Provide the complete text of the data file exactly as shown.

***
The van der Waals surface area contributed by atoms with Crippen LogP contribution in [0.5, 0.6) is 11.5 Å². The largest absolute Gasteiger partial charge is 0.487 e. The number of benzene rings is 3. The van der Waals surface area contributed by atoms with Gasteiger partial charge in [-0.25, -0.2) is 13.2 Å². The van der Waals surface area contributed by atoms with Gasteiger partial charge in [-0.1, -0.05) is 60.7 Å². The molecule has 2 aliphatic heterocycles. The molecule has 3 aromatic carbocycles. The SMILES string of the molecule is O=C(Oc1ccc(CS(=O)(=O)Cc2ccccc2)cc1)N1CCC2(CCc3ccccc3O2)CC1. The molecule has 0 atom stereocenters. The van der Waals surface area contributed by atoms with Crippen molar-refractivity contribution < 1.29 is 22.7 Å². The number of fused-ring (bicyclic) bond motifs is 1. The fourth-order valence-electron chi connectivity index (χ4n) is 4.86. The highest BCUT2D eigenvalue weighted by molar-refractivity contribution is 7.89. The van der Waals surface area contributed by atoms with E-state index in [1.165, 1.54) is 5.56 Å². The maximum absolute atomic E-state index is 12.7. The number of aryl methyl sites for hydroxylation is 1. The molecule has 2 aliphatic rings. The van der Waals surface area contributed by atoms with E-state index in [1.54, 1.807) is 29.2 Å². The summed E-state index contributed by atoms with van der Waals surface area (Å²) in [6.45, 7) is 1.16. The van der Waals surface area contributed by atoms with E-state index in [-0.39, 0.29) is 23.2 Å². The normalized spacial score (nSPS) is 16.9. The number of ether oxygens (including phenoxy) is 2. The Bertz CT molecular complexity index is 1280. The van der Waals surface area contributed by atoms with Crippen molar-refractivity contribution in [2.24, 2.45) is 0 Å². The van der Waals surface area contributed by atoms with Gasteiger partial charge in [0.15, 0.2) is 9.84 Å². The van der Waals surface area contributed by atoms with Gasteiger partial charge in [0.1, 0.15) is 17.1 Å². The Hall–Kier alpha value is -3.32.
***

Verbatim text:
The van der Waals surface area contributed by atoms with Crippen LogP contribution in [0.5, 0.6) is 11.5 Å². The largest absolute Gasteiger partial charge is 0.487 e. The number of benzene rings is 3. The van der Waals surface area contributed by atoms with Gasteiger partial charge in [-0.25, -0.2) is 13.2 Å². The van der Waals surface area contributed by atoms with Gasteiger partial charge in [-0.1, -0.05) is 60.7 Å². The molecule has 2 aliphatic heterocycles. The molecule has 3 aromatic carbocycles. The SMILES string of the molecule is O=C(Oc1ccc(CS(=O)(=O)Cc2ccccc2)cc1)N1CCC2(CCc3ccccc3O2)CC1. The molecule has 0 atom stereocenters. The van der Waals surface area contributed by atoms with Crippen molar-refractivity contribution < 1.29 is 22.7 Å². The number of fused-ring (bicyclic) bond motifs is 1. The fourth-order valence-electron chi connectivity index (χ4n) is 4.86. The highest BCUT2D eigenvalue weighted by molar-refractivity contribution is 7.89. The van der Waals surface area contributed by atoms with E-state index in [1.165, 1.54) is 5.56 Å². The maximum absolute atomic E-state index is 12.7. The number of aryl methyl sites for hydroxylation is 1. The molecule has 2 aliphatic rings. The van der Waals surface area contributed by atoms with E-state index in [1.54, 1.807) is 29.2 Å². The summed E-state index contributed by atoms with van der Waals surface area (Å²) in [6.45, 7) is 1.16. The van der Waals surface area contributed by atoms with E-state index in [-0.39, 0.29) is 23.2 Å². The normalized spacial score (nSPS) is 16.9. The number of ether oxygens (including phenoxy) is 2. The Bertz CT molecular complexity index is 1280. The van der Waals surface area contributed by atoms with Crippen molar-refractivity contribution in [2.24, 2.45) is 0 Å². The van der Waals surface area contributed by atoms with Gasteiger partial charge in [0.15, 0.2) is 9.84 Å². The van der Waals surface area contributed by atoms with Gasteiger partial charge in [0.1, 0.15) is 17.1 Å². The Hall–Kier alpha value is -3.32.